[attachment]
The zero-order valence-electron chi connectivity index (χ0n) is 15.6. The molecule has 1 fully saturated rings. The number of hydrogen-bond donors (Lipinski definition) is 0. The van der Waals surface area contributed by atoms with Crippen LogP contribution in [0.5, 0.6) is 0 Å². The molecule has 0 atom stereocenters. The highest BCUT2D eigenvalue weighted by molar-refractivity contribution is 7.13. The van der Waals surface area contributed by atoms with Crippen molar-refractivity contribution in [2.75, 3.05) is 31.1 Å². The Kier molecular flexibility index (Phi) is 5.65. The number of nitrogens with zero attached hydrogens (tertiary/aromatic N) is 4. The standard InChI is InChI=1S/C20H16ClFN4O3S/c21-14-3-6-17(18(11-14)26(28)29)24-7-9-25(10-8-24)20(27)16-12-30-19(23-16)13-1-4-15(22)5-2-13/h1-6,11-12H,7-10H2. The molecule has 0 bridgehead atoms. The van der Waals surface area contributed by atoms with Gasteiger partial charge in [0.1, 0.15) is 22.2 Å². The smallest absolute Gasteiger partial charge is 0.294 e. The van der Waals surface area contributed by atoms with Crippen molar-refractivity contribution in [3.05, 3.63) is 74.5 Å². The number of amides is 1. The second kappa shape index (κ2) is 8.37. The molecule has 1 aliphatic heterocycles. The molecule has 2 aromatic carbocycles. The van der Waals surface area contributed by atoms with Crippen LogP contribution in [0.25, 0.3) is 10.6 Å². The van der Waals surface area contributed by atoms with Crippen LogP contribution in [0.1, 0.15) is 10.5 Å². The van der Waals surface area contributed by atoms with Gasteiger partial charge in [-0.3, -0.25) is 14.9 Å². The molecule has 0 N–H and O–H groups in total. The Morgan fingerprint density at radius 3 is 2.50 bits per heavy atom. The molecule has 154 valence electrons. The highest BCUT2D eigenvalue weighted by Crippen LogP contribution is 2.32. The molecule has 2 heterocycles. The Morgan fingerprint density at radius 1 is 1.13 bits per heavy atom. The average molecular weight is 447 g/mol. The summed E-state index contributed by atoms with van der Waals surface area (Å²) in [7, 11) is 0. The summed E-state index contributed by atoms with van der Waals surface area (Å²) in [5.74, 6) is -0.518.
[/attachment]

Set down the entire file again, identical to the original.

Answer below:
The zero-order valence-electron chi connectivity index (χ0n) is 15.6. The molecule has 1 fully saturated rings. The number of hydrogen-bond donors (Lipinski definition) is 0. The van der Waals surface area contributed by atoms with Crippen LogP contribution in [0.5, 0.6) is 0 Å². The molecule has 0 atom stereocenters. The highest BCUT2D eigenvalue weighted by molar-refractivity contribution is 7.13. The van der Waals surface area contributed by atoms with Crippen molar-refractivity contribution in [2.75, 3.05) is 31.1 Å². The Kier molecular flexibility index (Phi) is 5.65. The number of nitrogens with zero attached hydrogens (tertiary/aromatic N) is 4. The standard InChI is InChI=1S/C20H16ClFN4O3S/c21-14-3-6-17(18(11-14)26(28)29)24-7-9-25(10-8-24)20(27)16-12-30-19(23-16)13-1-4-15(22)5-2-13/h1-6,11-12H,7-10H2. The molecule has 0 bridgehead atoms. The van der Waals surface area contributed by atoms with Gasteiger partial charge in [0.1, 0.15) is 22.2 Å². The smallest absolute Gasteiger partial charge is 0.294 e. The van der Waals surface area contributed by atoms with Crippen molar-refractivity contribution in [3.05, 3.63) is 74.5 Å². The number of amides is 1. The second kappa shape index (κ2) is 8.37. The molecule has 1 aliphatic heterocycles. The molecule has 2 aromatic carbocycles. The van der Waals surface area contributed by atoms with Crippen LogP contribution in [0.25, 0.3) is 10.6 Å². The van der Waals surface area contributed by atoms with Crippen LogP contribution in [0.1, 0.15) is 10.5 Å². The van der Waals surface area contributed by atoms with Gasteiger partial charge in [-0.3, -0.25) is 14.9 Å². The molecule has 0 N–H and O–H groups in total. The Morgan fingerprint density at radius 3 is 2.50 bits per heavy atom. The molecule has 154 valence electrons. The highest BCUT2D eigenvalue weighted by Crippen LogP contribution is 2.32. The molecule has 2 heterocycles. The Morgan fingerprint density at radius 1 is 1.13 bits per heavy atom. The average molecular weight is 447 g/mol. The summed E-state index contributed by atoms with van der Waals surface area (Å²) in [7, 11) is 0. The summed E-state index contributed by atoms with van der Waals surface area (Å²) in [5.74, 6) is -0.518.